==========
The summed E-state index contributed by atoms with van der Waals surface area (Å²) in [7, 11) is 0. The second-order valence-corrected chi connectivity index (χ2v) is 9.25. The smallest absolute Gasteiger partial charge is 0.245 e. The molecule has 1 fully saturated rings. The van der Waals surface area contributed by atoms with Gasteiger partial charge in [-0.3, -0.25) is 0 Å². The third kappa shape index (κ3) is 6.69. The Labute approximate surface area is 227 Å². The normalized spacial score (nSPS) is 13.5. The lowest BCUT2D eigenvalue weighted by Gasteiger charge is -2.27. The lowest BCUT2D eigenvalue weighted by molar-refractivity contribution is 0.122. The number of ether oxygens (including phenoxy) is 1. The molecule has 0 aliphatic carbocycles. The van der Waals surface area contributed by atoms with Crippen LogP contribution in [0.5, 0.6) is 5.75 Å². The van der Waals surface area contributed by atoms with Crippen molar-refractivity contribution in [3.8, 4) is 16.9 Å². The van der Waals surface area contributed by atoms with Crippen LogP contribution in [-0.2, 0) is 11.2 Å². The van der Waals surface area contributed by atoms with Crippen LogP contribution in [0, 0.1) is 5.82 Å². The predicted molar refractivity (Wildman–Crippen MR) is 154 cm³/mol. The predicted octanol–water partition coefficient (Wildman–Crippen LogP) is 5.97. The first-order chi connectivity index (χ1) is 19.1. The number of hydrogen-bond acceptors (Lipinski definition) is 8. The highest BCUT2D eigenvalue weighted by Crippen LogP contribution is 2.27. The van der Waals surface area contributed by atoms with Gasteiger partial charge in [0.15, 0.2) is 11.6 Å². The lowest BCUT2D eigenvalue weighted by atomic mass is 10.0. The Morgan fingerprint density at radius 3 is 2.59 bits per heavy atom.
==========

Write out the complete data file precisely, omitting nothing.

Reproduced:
The summed E-state index contributed by atoms with van der Waals surface area (Å²) in [7, 11) is 0. The second-order valence-corrected chi connectivity index (χ2v) is 9.25. The smallest absolute Gasteiger partial charge is 0.245 e. The molecule has 1 fully saturated rings. The van der Waals surface area contributed by atoms with Gasteiger partial charge in [-0.3, -0.25) is 0 Å². The third kappa shape index (κ3) is 6.69. The Labute approximate surface area is 227 Å². The normalized spacial score (nSPS) is 13.5. The lowest BCUT2D eigenvalue weighted by Gasteiger charge is -2.27. The lowest BCUT2D eigenvalue weighted by molar-refractivity contribution is 0.122. The number of ether oxygens (including phenoxy) is 1. The molecule has 0 aliphatic carbocycles. The van der Waals surface area contributed by atoms with Crippen LogP contribution in [0.5, 0.6) is 5.75 Å². The van der Waals surface area contributed by atoms with Crippen molar-refractivity contribution in [3.8, 4) is 16.9 Å². The van der Waals surface area contributed by atoms with Crippen LogP contribution in [-0.2, 0) is 11.2 Å². The van der Waals surface area contributed by atoms with Crippen LogP contribution in [0, 0.1) is 5.82 Å². The predicted molar refractivity (Wildman–Crippen MR) is 154 cm³/mol. The predicted octanol–water partition coefficient (Wildman–Crippen LogP) is 5.97. The first-order chi connectivity index (χ1) is 19.1. The number of hydrogen-bond acceptors (Lipinski definition) is 8. The highest BCUT2D eigenvalue weighted by Crippen LogP contribution is 2.27. The van der Waals surface area contributed by atoms with Gasteiger partial charge in [0.15, 0.2) is 11.6 Å². The lowest BCUT2D eigenvalue weighted by atomic mass is 10.0. The Morgan fingerprint density at radius 3 is 2.59 bits per heavy atom.